The Chronicle of Alfonso the Emperor

Glenn Edward Lipskey



[162] (I) Pious King, strong King, you whom the last danger of death awaits: Grant peace and a fluent style so that singing richly and with eloquence, I may describe the famous wars of these men.

(V) The learned doctors of old wrote of the battles of kings. We also must recount the illustrious campaigns of our Emperor, because of their considerable interest. If it please the Emperor, may the chronicler be duly allowed the right to describe the wars to come.

(X) The talent which serves him awaits thunderous inspiration. He seeks the warrior's prize at all times. Therefore, I shall speak to the subject which I have chosen: the imminent wars in which the pagan race is defeated.

(1)The Spanish and the French leaders joined forces. By sea and by land they seek out war with the Moors. The king of the Toledan Empire, the commander of all, was Alfonso, he who bears the title of Emperor.

[163] (5) Emulating the deeds of Charlemagne, with whom it is right to compare him, Alfonso was equal in rank and like him in military valour. Similar also was the glory of the wars they had waged. The evil pestilence of the Moors gave witness to this. Neither their swiftness by sea nor the safety of their own lands protected them.

(10) They cannot sink from sight. Nor can they raise themselves to the stars on high. Their lives were criminal. Proof of this was their own defeat. They did not know God: by right they perished. This race deserved to fall. Since it was Baal they worshiped, Baal was not to free them.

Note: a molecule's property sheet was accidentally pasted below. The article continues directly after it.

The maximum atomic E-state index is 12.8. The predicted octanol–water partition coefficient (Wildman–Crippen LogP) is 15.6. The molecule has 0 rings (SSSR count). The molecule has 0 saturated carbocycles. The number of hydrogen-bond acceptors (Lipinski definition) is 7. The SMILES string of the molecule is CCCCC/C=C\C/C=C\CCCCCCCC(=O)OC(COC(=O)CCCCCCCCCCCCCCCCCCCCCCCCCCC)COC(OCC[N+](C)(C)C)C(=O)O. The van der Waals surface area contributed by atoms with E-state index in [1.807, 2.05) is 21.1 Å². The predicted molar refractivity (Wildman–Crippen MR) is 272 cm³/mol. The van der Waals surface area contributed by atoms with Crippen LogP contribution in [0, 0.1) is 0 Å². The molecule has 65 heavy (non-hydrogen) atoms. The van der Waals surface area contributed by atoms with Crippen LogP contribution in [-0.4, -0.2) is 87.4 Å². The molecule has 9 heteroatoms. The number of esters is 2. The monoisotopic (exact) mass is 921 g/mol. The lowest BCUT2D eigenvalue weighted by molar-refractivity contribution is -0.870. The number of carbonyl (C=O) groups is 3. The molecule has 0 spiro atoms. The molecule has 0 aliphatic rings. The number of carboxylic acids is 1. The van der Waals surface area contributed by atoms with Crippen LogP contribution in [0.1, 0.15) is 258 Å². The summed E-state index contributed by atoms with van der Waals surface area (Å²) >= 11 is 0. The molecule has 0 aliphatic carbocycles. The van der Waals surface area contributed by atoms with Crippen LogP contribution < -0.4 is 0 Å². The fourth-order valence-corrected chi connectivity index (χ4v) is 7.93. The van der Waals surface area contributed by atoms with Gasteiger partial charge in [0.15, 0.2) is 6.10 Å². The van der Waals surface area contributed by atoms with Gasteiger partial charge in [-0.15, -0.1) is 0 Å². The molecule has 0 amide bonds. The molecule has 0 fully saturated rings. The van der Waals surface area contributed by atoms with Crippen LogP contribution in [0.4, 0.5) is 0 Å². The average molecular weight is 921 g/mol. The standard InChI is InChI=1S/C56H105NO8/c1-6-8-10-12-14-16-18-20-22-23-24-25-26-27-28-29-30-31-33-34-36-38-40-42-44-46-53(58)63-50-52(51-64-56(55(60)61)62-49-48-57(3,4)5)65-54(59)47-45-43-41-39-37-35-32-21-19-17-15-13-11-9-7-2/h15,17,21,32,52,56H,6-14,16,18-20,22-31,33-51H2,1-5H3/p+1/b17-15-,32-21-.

(15) Such a barbaric nation was self-destructive. They worship the months, and they attempt to announce the battles to come. The evil which they wrought was not to remain unpunished. Superior in number but inferior in divine protection they consumed themselves in wars. Not even did they show mercy to children.

(20) Like cattle the rest of their nation was sacrificed to the sword. Even those left behind were not saved. The fierce fate of heaven loosed itself upon these. So that a long interruption may not hinder us, let us return to the principal matter which we have begun.

(25) All the bishops of León and Toledo unsheathed both the divine and the human sword. They beseeched the young and the old to come forth strong and certain to do battle. They [164] pardon their sins, and they raise their voices to heaven.

(30) They promise the earthly prize and the divine reward to all. They offer silver, and with victory they promise all the gold that the Moors possess. Thus the bishops raised their voices with pious fervor, and thus they pledged the material rewards of battle.